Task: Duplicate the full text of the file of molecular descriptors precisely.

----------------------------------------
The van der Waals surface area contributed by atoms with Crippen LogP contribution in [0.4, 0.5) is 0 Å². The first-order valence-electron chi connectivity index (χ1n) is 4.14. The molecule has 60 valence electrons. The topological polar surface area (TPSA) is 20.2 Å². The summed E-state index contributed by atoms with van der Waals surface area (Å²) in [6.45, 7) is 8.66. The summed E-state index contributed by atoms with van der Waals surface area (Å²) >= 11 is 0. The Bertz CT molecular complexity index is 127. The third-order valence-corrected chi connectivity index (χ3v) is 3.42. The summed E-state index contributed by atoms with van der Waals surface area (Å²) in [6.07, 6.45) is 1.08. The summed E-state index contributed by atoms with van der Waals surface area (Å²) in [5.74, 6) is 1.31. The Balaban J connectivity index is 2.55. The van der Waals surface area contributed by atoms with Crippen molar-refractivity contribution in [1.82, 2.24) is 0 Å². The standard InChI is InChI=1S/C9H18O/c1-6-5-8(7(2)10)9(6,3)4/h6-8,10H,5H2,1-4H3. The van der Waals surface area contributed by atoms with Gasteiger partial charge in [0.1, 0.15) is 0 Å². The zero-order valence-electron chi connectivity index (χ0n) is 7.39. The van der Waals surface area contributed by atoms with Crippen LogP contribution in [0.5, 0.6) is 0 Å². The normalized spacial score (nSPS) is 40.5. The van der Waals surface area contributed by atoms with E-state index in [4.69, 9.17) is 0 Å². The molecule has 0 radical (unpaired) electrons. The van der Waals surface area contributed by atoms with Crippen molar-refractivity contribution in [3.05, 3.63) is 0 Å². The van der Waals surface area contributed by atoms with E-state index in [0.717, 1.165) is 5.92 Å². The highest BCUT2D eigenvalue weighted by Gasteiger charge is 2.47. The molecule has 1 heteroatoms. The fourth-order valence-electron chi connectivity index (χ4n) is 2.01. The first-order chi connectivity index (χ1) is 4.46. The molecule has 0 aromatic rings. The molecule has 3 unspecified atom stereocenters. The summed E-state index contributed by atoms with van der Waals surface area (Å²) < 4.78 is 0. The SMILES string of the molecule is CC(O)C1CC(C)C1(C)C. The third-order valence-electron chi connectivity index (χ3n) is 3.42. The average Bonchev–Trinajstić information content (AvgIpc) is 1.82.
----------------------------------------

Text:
The van der Waals surface area contributed by atoms with Crippen LogP contribution in [0.4, 0.5) is 0 Å². The first-order valence-electron chi connectivity index (χ1n) is 4.14. The molecule has 60 valence electrons. The topological polar surface area (TPSA) is 20.2 Å². The summed E-state index contributed by atoms with van der Waals surface area (Å²) in [6.45, 7) is 8.66. The summed E-state index contributed by atoms with van der Waals surface area (Å²) >= 11 is 0. The Bertz CT molecular complexity index is 127. The third-order valence-corrected chi connectivity index (χ3v) is 3.42. The summed E-state index contributed by atoms with van der Waals surface area (Å²) in [6.07, 6.45) is 1.08. The summed E-state index contributed by atoms with van der Waals surface area (Å²) in [5.74, 6) is 1.31. The Balaban J connectivity index is 2.55. The van der Waals surface area contributed by atoms with Crippen molar-refractivity contribution in [1.82, 2.24) is 0 Å². The standard InChI is InChI=1S/C9H18O/c1-6-5-8(7(2)10)9(6,3)4/h6-8,10H,5H2,1-4H3. The van der Waals surface area contributed by atoms with Gasteiger partial charge in [0.1, 0.15) is 0 Å². The zero-order valence-electron chi connectivity index (χ0n) is 7.39. The van der Waals surface area contributed by atoms with Crippen LogP contribution in [0.5, 0.6) is 0 Å². The normalized spacial score (nSPS) is 40.5. The van der Waals surface area contributed by atoms with E-state index in [4.69, 9.17) is 0 Å². The molecule has 0 radical (unpaired) electrons. The van der Waals surface area contributed by atoms with Crippen molar-refractivity contribution in [3.05, 3.63) is 0 Å². The van der Waals surface area contributed by atoms with E-state index in [0.717, 1.165) is 5.92 Å². The highest BCUT2D eigenvalue weighted by Gasteiger charge is 2.47. The molecule has 1 heteroatoms. The fourth-order valence-electron chi connectivity index (χ4n) is 2.01. The first-order chi connectivity index (χ1) is 4.46. The molecule has 0 aromatic rings. The molecule has 3 unspecified atom stereocenters. The summed E-state index contributed by atoms with van der Waals surface area (Å²) < 4.78 is 0. The SMILES string of the molecule is CC(O)C1CC(C)C1(C)C. The third-order valence-electron chi connectivity index (χ3n) is 3.42. The average Bonchev–Trinajstić information content (AvgIpc) is 1.82.